March 14, 2009
Once a week, the crew of the Palmer meets to discuss a topic in safety
and scientists and staff are welcomed to attend. Today’s topic was hatch
safety, talking about the large hatches that open up to lower levels of
the ship. Opening a hatch is no easy feat – it often requires multiple
people, and should have some form of mechanical help from a crane or
winch. Also, since an open hatch is essentially a hole in the floor, all
need to be marked off so no one inadvertently falls down them.
In addition to the weekly safety workshops, safety drills, including
fire, abandon ship, and man overboard drills, are practiced at least
once a week on the ship. Today we had an abandon ship drill, for which
we went up to our muster station with our Gumby suits, floatation vests,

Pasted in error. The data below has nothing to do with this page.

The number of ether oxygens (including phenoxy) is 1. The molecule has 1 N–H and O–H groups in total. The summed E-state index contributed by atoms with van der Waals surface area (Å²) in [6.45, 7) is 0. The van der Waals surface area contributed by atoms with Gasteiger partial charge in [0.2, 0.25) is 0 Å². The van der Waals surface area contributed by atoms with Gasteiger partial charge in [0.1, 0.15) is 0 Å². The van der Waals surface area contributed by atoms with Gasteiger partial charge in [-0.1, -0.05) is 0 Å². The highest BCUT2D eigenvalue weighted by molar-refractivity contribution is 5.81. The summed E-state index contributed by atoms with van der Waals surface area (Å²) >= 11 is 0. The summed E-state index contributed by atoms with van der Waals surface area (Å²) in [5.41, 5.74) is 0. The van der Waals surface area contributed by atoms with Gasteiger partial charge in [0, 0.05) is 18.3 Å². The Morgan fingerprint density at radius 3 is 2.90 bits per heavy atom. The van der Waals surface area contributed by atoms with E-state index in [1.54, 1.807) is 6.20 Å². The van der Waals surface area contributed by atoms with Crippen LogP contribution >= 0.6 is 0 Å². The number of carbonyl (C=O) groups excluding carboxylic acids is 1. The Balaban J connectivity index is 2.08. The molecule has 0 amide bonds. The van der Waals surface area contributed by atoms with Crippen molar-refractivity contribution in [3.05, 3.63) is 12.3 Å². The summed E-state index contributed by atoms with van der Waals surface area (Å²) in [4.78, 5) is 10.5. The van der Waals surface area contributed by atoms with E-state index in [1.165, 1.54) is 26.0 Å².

and warm clothes. Stian, our MPC, did roll call, then we climbed into
the two lifeboats.
One of two closed-top lifeboats on the Nathaniel B. Palmer. Each
lifeboat can hold the complete capacity of the ship (70 people). Photo by Ron Kaufmann.
The lifeboats on this ship are different from those seen in movies or on
older craft. Lifeboats for offshore vessels are closed on top to provide
protection from the elements (whether it is intense heat and sun or cold
and snow) and so they can roll upside-down in the water. Everyone in the
lifeboat wears waist belts and shoulder straps to hold themselves in
their seats if the boat rolls. Strapping in prevents injuries during
rolls and also keeps most of the weight distributed at the bottom of the
lifeboats, helping them to roll right-side up again. The photo above shows one of the two lifeboats we have on the ship.
— Amanda Kahn